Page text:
TrackLab will aid you in the complete process of your work on spatial behavior. After you decide on the most suitable tracking technology, TrackLab lets you import the collected tracking data in real-time or offline. The collected data can be visualized, processed and analyzed. Furthermore, you can create interactive systems that respond in real-time to the location or spatial behavior of subjects being tracked.
Collecting location and movement data can be done in numerous ways. Every study and every application requires varying technical solutions. TrackLab is a flexible software tool that can handle input from different tracking technologies:
- Outdoor - Outdoor tracking can be done in urban environments, agricultural fields or in nature. The most common tracking method for outdoor studies is GPS, although other tracking systems can be used as well. TrackLab supports any type of GPS receiver, taking advantage of data augmentation services (such as WAAS, EGNOS or PPP) if available. These systems offer you real-time or off-line information on the location and movement of your test subjects.
- Indoor - Indoor tracking can be applied in settings ranging from a controlled laboratory to a real-life environment, from consumers in a supermarket to cattle in a farm. TrackLab supports a wide variety of indoor tracking solutions, including Ubisense™ ultra-wideband sensors and tags, EagleEye™ stereo cameras, and our vision-based PeopleTracker™. Functionality differs strongly between tracking systems; some systems need tags or markers while others do not, some systems work real-time while others work off-line. The best set-up depends on the study being conducted and we are happy to advise you regarding the ideal solution to your application.
For real-time tracking systems, you can start and stop tracking remotely using an app on an Android tablet or smartphone. Tracklab can also be controlled through a command line interface, which is ideal for scheduling long reading tasks with Tracklab, for example.
Importing and visualizing data
TrackLab allows you to import location data in real-time and offline, depending on the tracking technology and the layout of your data. Once data has been collected, tracks can be visualized on a map within the software, both bitmaps (e.g. floor plan of a building) and geographical maps (OpenStreetMap). The software allows you to visualize tracks of multiple objects simultaneously. Visualizations include various trajectory styles and heatmaps. Furthermore the software offers track smoothing and can automatically remove outliers, improving the quality and reliability of your data.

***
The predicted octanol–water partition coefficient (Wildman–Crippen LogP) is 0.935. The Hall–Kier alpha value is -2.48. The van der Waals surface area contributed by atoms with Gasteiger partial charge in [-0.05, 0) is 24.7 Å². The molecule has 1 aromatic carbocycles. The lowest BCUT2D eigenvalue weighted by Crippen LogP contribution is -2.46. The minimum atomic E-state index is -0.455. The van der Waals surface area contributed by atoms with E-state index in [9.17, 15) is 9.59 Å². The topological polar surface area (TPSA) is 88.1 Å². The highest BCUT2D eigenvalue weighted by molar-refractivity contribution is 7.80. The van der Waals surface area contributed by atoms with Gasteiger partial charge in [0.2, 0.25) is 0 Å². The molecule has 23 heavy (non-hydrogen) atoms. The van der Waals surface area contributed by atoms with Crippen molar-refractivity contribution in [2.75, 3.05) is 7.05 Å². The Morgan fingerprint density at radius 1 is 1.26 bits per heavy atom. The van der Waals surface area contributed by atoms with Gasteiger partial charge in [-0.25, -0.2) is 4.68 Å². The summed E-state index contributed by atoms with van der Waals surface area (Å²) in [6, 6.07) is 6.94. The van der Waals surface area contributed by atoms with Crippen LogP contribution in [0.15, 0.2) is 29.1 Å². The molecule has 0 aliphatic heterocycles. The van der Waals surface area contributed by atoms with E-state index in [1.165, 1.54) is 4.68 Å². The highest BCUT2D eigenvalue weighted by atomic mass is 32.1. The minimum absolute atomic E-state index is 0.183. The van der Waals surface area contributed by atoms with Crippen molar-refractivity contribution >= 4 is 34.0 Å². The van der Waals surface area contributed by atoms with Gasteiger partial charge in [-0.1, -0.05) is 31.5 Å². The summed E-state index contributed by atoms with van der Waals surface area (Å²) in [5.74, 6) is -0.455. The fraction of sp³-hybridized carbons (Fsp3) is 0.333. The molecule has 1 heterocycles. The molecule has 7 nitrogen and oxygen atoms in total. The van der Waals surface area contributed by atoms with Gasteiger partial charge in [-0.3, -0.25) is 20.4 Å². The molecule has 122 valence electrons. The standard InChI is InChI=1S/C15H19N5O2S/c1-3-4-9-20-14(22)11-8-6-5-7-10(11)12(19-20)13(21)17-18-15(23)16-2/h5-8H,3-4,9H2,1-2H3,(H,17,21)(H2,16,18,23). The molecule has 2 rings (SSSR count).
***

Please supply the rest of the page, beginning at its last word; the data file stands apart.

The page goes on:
User-defined regions and classifiers
Within TrackLab you can define regions of interest, to compute zone-related statistics or to automatically detect when a subject enters or leaves a specific zone. Regions of interest can easily be copied between projects. Besides detecting spatial events movement classifiers can be defined, e.g. to automatically label behavior as standing still, walking and running based upon the speed of the subject.
Real time feedback
Events related to zone-related behavior or user-defined movement classes can be saved in a log file or sent out in real-time, for example to a smartphone. This real-time feedback allows you to directly gain insight in the location and movement of the test subjects, furthermore it allows you to use this information as input for external applications. You can for example present stimuli or trigger events based on the location and movement of your test subject.
TrackLab provides you with a very wide range of relevant statistics for analysis of location and movement, including various speed and distance variables. All statistics can be calculated for complete tracks or for specific zones, time intervals or movement classes. You can even create analysis selections where you combine different criteria, for example from ten minutes after the track starts until the subject starts drinking.This gives a lot of power for complex analysis of the data.
The analysis parameters include distance and time (distance moved, speed), location (time in zone, distance to point), path shape (relative and absolute heading, turn angle, meander) and movement behavior (speed based classification). For all the parameters, the average, maximum and minimum values are given. Over 50 parameters are calculated for each track and interval.